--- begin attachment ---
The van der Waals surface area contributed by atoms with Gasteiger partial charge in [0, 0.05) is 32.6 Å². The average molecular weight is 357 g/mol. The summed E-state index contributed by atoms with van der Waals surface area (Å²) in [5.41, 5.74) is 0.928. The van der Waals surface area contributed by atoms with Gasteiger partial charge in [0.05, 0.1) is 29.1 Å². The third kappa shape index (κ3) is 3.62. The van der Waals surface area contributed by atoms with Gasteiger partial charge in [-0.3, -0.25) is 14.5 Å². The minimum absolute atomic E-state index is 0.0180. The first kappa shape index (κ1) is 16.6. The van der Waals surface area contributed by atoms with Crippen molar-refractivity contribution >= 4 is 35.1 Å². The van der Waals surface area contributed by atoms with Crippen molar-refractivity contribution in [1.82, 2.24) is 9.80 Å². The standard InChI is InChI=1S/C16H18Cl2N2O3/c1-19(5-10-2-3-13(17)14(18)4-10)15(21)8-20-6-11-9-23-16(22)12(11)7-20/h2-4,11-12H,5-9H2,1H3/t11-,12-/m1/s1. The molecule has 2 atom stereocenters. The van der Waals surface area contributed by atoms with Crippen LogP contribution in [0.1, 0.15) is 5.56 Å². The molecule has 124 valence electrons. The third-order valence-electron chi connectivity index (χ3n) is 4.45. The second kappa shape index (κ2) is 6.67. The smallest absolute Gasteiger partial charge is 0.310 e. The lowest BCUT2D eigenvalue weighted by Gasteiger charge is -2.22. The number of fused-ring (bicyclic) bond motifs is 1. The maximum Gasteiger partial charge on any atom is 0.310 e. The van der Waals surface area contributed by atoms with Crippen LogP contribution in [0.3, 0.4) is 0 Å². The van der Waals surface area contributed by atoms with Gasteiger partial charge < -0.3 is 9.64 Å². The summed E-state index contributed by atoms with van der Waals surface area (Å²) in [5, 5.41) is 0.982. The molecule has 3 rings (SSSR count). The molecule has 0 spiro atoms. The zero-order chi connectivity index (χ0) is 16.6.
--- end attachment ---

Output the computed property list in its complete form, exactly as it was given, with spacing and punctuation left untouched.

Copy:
The van der Waals surface area contributed by atoms with Gasteiger partial charge in [0, 0.05) is 32.6 Å². The average molecular weight is 357 g/mol. The summed E-state index contributed by atoms with van der Waals surface area (Å²) in [5.41, 5.74) is 0.928. The van der Waals surface area contributed by atoms with Gasteiger partial charge in [0.05, 0.1) is 29.1 Å². The third kappa shape index (κ3) is 3.62. The van der Waals surface area contributed by atoms with Gasteiger partial charge in [-0.3, -0.25) is 14.5 Å². The minimum absolute atomic E-state index is 0.0180. The first kappa shape index (κ1) is 16.6. The van der Waals surface area contributed by atoms with Crippen molar-refractivity contribution >= 4 is 35.1 Å². The van der Waals surface area contributed by atoms with Crippen molar-refractivity contribution in [1.82, 2.24) is 9.80 Å². The standard InChI is InChI=1S/C16H18Cl2N2O3/c1-19(5-10-2-3-13(17)14(18)4-10)15(21)8-20-6-11-9-23-16(22)12(11)7-20/h2-4,11-12H,5-9H2,1H3/t11-,12-/m1/s1. The molecule has 2 atom stereocenters. The van der Waals surface area contributed by atoms with Crippen LogP contribution in [0.1, 0.15) is 5.56 Å². The molecule has 124 valence electrons. The third-order valence-electron chi connectivity index (χ3n) is 4.45. The second kappa shape index (κ2) is 6.67. The smallest absolute Gasteiger partial charge is 0.310 e. The lowest BCUT2D eigenvalue weighted by Gasteiger charge is -2.22. The number of fused-ring (bicyclic) bond motifs is 1. The maximum Gasteiger partial charge on any atom is 0.310 e. The van der Waals surface area contributed by atoms with Crippen LogP contribution in [0.3, 0.4) is 0 Å². The van der Waals surface area contributed by atoms with Gasteiger partial charge < -0.3 is 9.64 Å². The summed E-state index contributed by atoms with van der Waals surface area (Å²) in [5, 5.41) is 0.982. The molecule has 3 rings (SSSR count). The molecule has 0 spiro atoms. The zero-order chi connectivity index (χ0) is 16.6.